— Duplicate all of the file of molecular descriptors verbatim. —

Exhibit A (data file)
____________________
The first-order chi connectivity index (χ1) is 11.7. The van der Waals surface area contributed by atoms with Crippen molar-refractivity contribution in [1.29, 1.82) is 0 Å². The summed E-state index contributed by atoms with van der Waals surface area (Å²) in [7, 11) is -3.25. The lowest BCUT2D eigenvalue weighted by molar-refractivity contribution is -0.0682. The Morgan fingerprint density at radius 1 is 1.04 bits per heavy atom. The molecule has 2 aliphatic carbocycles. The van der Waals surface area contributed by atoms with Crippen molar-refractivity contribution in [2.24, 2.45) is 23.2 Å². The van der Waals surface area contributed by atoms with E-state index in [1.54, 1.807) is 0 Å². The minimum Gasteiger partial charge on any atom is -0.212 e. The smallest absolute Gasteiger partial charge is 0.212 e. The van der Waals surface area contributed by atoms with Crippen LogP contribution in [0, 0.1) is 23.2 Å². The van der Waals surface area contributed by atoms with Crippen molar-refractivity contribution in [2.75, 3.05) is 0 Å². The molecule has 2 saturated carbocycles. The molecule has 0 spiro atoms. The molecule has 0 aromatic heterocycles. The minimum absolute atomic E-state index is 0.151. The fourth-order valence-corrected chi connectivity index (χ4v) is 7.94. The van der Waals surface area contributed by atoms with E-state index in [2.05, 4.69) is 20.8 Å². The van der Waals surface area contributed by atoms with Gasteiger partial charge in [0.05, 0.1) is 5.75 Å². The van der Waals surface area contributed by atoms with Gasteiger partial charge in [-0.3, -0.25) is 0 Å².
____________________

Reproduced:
The first-order chi connectivity index (χ1) is 11.7. The van der Waals surface area contributed by atoms with Crippen molar-refractivity contribution in [1.29, 1.82) is 0 Å². The summed E-state index contributed by atoms with van der Waals surface area (Å²) in [7, 11) is -3.25. The lowest BCUT2D eigenvalue weighted by molar-refractivity contribution is -0.0682. The Morgan fingerprint density at radius 1 is 1.04 bits per heavy atom. The molecule has 2 aliphatic carbocycles. The van der Waals surface area contributed by atoms with Crippen molar-refractivity contribution in [2.24, 2.45) is 23.2 Å². The van der Waals surface area contributed by atoms with E-state index in [1.54, 1.807) is 0 Å². The minimum Gasteiger partial charge on any atom is -0.212 e. The smallest absolute Gasteiger partial charge is 0.212 e. The van der Waals surface area contributed by atoms with Crippen LogP contribution in [0, 0.1) is 23.2 Å². The van der Waals surface area contributed by atoms with Crippen molar-refractivity contribution in [2.75, 3.05) is 0 Å². The molecule has 2 saturated carbocycles. The molecule has 0 spiro atoms. The molecule has 0 aromatic heterocycles. The minimum absolute atomic E-state index is 0.151. The fourth-order valence-corrected chi connectivity index (χ4v) is 7.94. The van der Waals surface area contributed by atoms with E-state index in [2.05, 4.69) is 20.8 Å². The van der Waals surface area contributed by atoms with Gasteiger partial charge in [0.05, 0.1) is 5.75 Å². The van der Waals surface area contributed by atoms with Gasteiger partial charge in [-0.3, -0.25) is 0 Å².